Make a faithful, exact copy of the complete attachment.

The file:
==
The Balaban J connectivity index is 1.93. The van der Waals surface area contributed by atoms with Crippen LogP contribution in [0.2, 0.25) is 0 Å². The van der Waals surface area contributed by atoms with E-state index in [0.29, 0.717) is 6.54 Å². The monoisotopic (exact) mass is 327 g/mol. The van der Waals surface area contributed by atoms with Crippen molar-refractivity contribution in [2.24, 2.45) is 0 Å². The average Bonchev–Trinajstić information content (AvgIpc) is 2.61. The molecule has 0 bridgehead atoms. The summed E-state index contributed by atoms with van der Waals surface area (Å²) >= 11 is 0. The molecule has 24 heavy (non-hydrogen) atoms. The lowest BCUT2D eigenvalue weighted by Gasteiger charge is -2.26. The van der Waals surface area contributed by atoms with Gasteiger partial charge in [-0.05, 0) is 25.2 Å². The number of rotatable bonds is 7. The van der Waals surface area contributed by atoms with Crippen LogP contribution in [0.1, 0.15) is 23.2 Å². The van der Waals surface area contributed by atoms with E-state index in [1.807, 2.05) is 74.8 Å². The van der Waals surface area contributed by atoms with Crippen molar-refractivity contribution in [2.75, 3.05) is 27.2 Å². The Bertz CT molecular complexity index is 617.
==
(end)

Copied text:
The Balaban J connectivity index is 1.93. The van der Waals surface area contributed by atoms with Crippen LogP contribution in [0.2, 0.25) is 0 Å². The van der Waals surface area contributed by atoms with E-state index in [0.29, 0.717) is 6.54 Å². The monoisotopic (exact) mass is 327 g/mol. The van der Waals surface area contributed by atoms with Crippen molar-refractivity contribution in [2.24, 2.45) is 0 Å². The average Bonchev–Trinajstić information content (AvgIpc) is 2.61. The molecule has 0 bridgehead atoms. The summed E-state index contributed by atoms with van der Waals surface area (Å²) >= 11 is 0. The molecule has 24 heavy (non-hydrogen) atoms. The lowest BCUT2D eigenvalue weighted by Gasteiger charge is -2.26. The van der Waals surface area contributed by atoms with Gasteiger partial charge in [-0.05, 0) is 25.2 Å². The number of rotatable bonds is 7. The van der Waals surface area contributed by atoms with Crippen LogP contribution in [0.1, 0.15) is 23.2 Å². The van der Waals surface area contributed by atoms with E-state index in [1.807, 2.05) is 74.8 Å². The van der Waals surface area contributed by atoms with Crippen molar-refractivity contribution in [2.75, 3.05) is 27.2 Å². The Bertz CT molecular complexity index is 617.